Results  We identified a mean of 4403 unique proteins in each of the foveal, macular, and peripheral choroid-RPE tissues. Six hundred seventy-one differentially expressed proteins included previously known risk factors for retinal diseases related to oxidative stress, inflammation, and the complement cascade. Gene ontology analysis showed that unique categories in the foveal and macular regions included immune process proteins as well as protein complexes and plasma membrane proteins. The peripheral region contained unique antioxidant activity proteins. Many proteins had the highest expression in the foveal or macular regions, including inflammation-related proteins HLA-A, HLA-B, and HLA-C antigens; intercellular adhesion molecule 1 (ICAM-1); S100; transcription factor ERG; antioxidant superoxide dismutase 1 (SOD1); chloride intracellular channel 6 ion (CLIC6); activators of the complement cascade C1q, C6, and C8; and complement factor H. Proteins with higher expression in the periphery included bestrophin 1 (BEST1), transcription factor RNA binding motif protein 39 (RBM39), inflammatory mediator macrophage migration inhibitory factor, antioxidant SOD3, ion channel voltage-dependent anion-selective channel protein 3 (VDAC3), and complement inhibitor CD55. The complement activation was among the highest represented pathways (P < 7.5e−13).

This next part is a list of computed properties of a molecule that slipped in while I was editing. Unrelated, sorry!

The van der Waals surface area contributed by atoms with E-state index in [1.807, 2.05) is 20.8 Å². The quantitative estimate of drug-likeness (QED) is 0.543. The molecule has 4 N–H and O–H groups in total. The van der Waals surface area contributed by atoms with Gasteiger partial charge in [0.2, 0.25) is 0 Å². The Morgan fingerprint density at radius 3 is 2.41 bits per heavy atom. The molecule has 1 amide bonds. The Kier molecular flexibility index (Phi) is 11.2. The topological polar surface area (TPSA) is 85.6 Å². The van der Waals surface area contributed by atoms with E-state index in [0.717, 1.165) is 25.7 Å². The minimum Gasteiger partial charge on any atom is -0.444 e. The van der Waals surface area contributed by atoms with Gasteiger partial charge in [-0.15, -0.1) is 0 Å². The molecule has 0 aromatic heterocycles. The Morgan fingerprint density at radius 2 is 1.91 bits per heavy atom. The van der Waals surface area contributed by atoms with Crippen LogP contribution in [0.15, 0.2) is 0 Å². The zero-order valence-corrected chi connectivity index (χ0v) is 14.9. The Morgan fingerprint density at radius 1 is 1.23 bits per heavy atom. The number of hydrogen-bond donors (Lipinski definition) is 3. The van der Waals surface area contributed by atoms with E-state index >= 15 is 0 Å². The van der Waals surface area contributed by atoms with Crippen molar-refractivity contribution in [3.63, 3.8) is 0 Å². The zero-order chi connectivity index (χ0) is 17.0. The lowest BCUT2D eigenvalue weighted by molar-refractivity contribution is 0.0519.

Conclusions and Relevance  This proteomic data set identifies novel molecular signatures in anatomically sensitive regions of the choroid-RPE complex. The findings give mechanistic insight into choroid-RPE function, reveal important choroid-RPE processes, and prioritize new pathways for therapeutic targeting.

Figures in this Article